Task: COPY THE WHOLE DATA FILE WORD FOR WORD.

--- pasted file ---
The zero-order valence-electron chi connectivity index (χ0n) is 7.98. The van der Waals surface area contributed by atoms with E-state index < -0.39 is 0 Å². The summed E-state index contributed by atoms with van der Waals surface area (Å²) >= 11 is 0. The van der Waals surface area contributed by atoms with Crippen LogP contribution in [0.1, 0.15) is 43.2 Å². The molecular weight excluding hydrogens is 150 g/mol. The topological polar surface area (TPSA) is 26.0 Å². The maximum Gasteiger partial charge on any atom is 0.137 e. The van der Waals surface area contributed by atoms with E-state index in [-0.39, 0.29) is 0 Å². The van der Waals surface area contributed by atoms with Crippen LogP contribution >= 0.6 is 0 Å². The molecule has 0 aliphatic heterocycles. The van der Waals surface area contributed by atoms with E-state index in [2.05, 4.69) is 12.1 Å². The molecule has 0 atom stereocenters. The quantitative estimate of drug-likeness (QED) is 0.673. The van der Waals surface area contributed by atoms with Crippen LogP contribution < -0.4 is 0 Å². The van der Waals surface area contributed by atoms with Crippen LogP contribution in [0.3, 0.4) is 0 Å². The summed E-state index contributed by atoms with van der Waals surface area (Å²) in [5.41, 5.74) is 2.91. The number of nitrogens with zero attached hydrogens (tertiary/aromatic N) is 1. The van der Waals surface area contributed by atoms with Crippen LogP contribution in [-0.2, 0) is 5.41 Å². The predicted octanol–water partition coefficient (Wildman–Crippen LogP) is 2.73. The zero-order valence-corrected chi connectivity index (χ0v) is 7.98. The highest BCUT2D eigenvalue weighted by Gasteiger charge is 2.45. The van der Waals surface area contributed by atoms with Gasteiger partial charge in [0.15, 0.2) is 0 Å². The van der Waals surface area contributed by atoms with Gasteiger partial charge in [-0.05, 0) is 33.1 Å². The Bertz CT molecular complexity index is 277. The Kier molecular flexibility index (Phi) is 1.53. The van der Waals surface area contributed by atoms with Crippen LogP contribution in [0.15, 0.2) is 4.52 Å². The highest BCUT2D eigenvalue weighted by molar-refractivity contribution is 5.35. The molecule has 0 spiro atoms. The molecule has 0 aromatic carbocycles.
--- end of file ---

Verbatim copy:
The zero-order valence-electron chi connectivity index (χ0n) is 7.98. The van der Waals surface area contributed by atoms with E-state index < -0.39 is 0 Å². The summed E-state index contributed by atoms with van der Waals surface area (Å²) >= 11 is 0. The van der Waals surface area contributed by atoms with Crippen LogP contribution in [0.1, 0.15) is 43.2 Å². The molecular weight excluding hydrogens is 150 g/mol. The topological polar surface area (TPSA) is 26.0 Å². The maximum Gasteiger partial charge on any atom is 0.137 e. The van der Waals surface area contributed by atoms with E-state index in [-0.39, 0.29) is 0 Å². The van der Waals surface area contributed by atoms with Crippen LogP contribution >= 0.6 is 0 Å². The molecule has 0 aliphatic heterocycles. The van der Waals surface area contributed by atoms with E-state index in [2.05, 4.69) is 12.1 Å². The molecule has 0 atom stereocenters. The quantitative estimate of drug-likeness (QED) is 0.673. The van der Waals surface area contributed by atoms with Crippen LogP contribution < -0.4 is 0 Å². The van der Waals surface area contributed by atoms with Crippen LogP contribution in [0.3, 0.4) is 0 Å². The summed E-state index contributed by atoms with van der Waals surface area (Å²) in [5.41, 5.74) is 2.91. The number of nitrogens with zero attached hydrogens (tertiary/aromatic N) is 1. The van der Waals surface area contributed by atoms with Crippen LogP contribution in [-0.2, 0) is 5.41 Å². The predicted octanol–water partition coefficient (Wildman–Crippen LogP) is 2.73. The zero-order valence-corrected chi connectivity index (χ0v) is 7.98. The highest BCUT2D eigenvalue weighted by Gasteiger charge is 2.45. The van der Waals surface area contributed by atoms with Gasteiger partial charge in [0.15, 0.2) is 0 Å². The van der Waals surface area contributed by atoms with Gasteiger partial charge in [-0.05, 0) is 33.1 Å². The Bertz CT molecular complexity index is 277. The Kier molecular flexibility index (Phi) is 1.53. The van der Waals surface area contributed by atoms with Crippen LogP contribution in [0.15, 0.2) is 4.52 Å². The highest BCUT2D eigenvalue weighted by molar-refractivity contribution is 5.35. The molecule has 0 spiro atoms. The molecule has 0 aromatic carbocycles.